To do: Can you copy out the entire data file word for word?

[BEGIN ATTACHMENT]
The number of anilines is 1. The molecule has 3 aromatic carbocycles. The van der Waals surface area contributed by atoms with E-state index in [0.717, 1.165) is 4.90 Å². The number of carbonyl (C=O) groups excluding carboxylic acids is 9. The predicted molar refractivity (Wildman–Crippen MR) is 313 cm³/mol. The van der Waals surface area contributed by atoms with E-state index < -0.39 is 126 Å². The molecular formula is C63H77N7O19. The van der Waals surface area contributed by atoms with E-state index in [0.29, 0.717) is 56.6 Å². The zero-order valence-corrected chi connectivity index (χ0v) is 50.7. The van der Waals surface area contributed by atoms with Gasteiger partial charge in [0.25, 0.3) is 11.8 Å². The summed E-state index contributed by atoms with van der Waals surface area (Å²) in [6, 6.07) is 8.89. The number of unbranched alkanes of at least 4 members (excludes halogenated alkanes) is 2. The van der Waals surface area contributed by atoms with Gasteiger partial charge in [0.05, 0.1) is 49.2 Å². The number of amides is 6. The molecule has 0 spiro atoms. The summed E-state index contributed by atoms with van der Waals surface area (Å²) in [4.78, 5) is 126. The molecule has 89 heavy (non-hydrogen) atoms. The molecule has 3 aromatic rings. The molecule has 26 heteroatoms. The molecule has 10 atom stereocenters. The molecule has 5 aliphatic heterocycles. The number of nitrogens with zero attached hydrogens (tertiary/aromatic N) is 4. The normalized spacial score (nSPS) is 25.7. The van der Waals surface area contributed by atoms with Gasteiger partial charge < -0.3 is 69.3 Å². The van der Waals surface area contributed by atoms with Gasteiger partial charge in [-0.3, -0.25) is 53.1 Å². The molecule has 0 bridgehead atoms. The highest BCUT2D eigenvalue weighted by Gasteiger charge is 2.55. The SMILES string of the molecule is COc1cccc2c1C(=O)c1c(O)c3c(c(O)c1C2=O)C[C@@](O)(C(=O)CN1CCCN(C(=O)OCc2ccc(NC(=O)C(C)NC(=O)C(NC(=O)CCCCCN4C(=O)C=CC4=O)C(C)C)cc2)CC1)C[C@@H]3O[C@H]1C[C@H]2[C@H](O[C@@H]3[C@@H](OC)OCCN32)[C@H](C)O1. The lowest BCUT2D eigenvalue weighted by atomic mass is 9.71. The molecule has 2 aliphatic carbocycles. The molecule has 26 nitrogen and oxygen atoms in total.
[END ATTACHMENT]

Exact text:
The number of anilines is 1. The molecule has 3 aromatic carbocycles. The van der Waals surface area contributed by atoms with E-state index in [0.717, 1.165) is 4.90 Å². The number of carbonyl (C=O) groups excluding carboxylic acids is 9. The predicted molar refractivity (Wildman–Crippen MR) is 313 cm³/mol. The van der Waals surface area contributed by atoms with E-state index < -0.39 is 126 Å². The molecular formula is C63H77N7O19. The van der Waals surface area contributed by atoms with E-state index in [0.29, 0.717) is 56.6 Å². The zero-order valence-corrected chi connectivity index (χ0v) is 50.7. The van der Waals surface area contributed by atoms with Gasteiger partial charge in [0.25, 0.3) is 11.8 Å². The summed E-state index contributed by atoms with van der Waals surface area (Å²) in [6, 6.07) is 8.89. The number of unbranched alkanes of at least 4 members (excludes halogenated alkanes) is 2. The van der Waals surface area contributed by atoms with Gasteiger partial charge in [0.05, 0.1) is 49.2 Å². The number of amides is 6. The molecule has 0 spiro atoms. The summed E-state index contributed by atoms with van der Waals surface area (Å²) in [4.78, 5) is 126. The molecule has 89 heavy (non-hydrogen) atoms. The molecule has 3 aromatic rings. The molecule has 26 heteroatoms. The molecule has 10 atom stereocenters. The molecule has 5 aliphatic heterocycles. The number of nitrogens with zero attached hydrogens (tertiary/aromatic N) is 4. The normalized spacial score (nSPS) is 25.7. The van der Waals surface area contributed by atoms with Gasteiger partial charge < -0.3 is 69.3 Å². The van der Waals surface area contributed by atoms with Gasteiger partial charge in [-0.3, -0.25) is 53.1 Å². The molecule has 0 bridgehead atoms. The highest BCUT2D eigenvalue weighted by Gasteiger charge is 2.55. The SMILES string of the molecule is COc1cccc2c1C(=O)c1c(O)c3c(c(O)c1C2=O)C[C@@](O)(C(=O)CN1CCCN(C(=O)OCc2ccc(NC(=O)C(C)NC(=O)C(NC(=O)CCCCCN4C(=O)C=CC4=O)C(C)C)cc2)CC1)C[C@@H]3O[C@H]1C[C@H]2[C@H](O[C@@H]3[C@@H](OC)OCCN32)[C@H](C)O1. The lowest BCUT2D eigenvalue weighted by atomic mass is 9.71. The molecule has 2 aliphatic carbocycles. The molecule has 26 nitrogen and oxygen atoms in total.